Doubling Down: Doing Deconstruction During Derrida’s Death

I’m doubling down on doing deconstruction, and apparently I’m doubling down on that phrase, “doubling down,” which I already said once (too much) in the title and have now used way too much at this point. I promise not to use it again here, but the excess is part of my point: an exercise in exorbitance, a propensity for verbosity…it’s all part of what draws me to deconstruction. There is something about the double movement, speaking in two directions at the same time, writing in a way that avoids the temptation to resolve ambiguity and paradox into something easily digested by normal opinion (doxa). That is stylistically interesting, like the apophatic rhetoric used in mysticism and negative theology. But it’s not only a matter of style. It’s never merely style for mystics and theologians either. The simultaneously inventive and destructive movement of deconstruction discloses something about wisdom, about the way things really are, about the basic orientation around which philosophy takes place. But I’m getting ahead of myself.  Continue reading

The Irony of Practice: Hypocrisy

In a previous post, I pointed out the use of Socratic irony in Pierre Hadot’s writings on philosophy as a way of life involving spiritual exercises. The idea is that “Hadot’s practice of irony reveals the irony of practice.” To put it simply, practice is always hypocritical. Continue reading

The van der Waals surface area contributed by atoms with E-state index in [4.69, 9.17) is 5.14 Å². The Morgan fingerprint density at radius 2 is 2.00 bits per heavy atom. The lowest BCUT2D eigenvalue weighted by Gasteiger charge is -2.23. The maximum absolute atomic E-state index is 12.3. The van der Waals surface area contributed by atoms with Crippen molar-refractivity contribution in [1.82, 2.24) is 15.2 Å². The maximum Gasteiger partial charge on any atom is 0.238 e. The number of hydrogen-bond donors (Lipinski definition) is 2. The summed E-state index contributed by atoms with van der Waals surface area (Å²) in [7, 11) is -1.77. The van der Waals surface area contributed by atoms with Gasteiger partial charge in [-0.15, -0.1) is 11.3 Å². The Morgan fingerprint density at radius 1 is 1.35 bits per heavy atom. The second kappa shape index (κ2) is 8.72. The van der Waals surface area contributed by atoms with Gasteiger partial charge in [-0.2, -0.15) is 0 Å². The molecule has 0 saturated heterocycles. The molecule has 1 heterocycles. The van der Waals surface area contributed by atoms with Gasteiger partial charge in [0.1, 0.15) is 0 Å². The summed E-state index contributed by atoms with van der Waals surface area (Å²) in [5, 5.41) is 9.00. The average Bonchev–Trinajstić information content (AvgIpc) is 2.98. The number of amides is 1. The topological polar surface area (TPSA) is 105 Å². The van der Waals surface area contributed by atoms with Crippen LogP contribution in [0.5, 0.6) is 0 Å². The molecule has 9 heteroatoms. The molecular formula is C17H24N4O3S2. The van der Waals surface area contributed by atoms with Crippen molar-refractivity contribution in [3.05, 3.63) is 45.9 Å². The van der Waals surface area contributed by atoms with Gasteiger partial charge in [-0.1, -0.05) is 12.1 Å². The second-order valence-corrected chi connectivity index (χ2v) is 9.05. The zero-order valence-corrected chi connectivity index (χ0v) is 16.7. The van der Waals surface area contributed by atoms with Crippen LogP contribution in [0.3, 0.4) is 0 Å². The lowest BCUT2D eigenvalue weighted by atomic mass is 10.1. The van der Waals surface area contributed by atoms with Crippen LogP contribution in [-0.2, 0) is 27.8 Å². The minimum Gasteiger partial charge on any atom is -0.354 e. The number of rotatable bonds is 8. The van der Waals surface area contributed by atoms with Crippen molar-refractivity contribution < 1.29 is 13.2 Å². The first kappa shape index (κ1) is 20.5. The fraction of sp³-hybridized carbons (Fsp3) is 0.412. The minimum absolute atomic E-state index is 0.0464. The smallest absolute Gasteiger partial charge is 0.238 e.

Beginnings of Philosophy

The origin or beginning of something plays a significant role in its ongoing explication: extreme sensitivity to initial conditions. As Aristotle observes (Ethics 1098b), “arche [origin] seems to be more than half of the whole.” There’s a story that philosophers tell themselves about the beginning of philosophy, a very common story, a story that seems to have past its expiration date. Continue reading

The Anaxagoras Problem

In Plato’s Phaedo, Socrates gives an account of what can be called the Anaxagoras problem.  Here’s the problem: Anaxagoras claimed that mind is the origin of all things; however, when describing the way things are, he leaves mind behind and ends up resorting to physical or mechanistic explanations, thereby failing to instantiate his guiding principle.

This isn’t quite the same as hypocrisy.  It’s not a matter of believing one thing yet doing something opposed to that belief.  It’s not a problem of not walking your talk or not practicing what you preach.  It’s a problem of a self-contradictory performance (not walking like you walk, not practicing what you practice, not talking like you talk, etc.).

If you look for it, you’ll probably notice that this problem comes up a lot.  People claim that the arguments they are about to make are not mechanistic, and then they’ll proceed to give mechanistic arguments.  Somebody will claim that they are overcoming the dualism between realism and idealism, and guess what follows: an idealistic argument.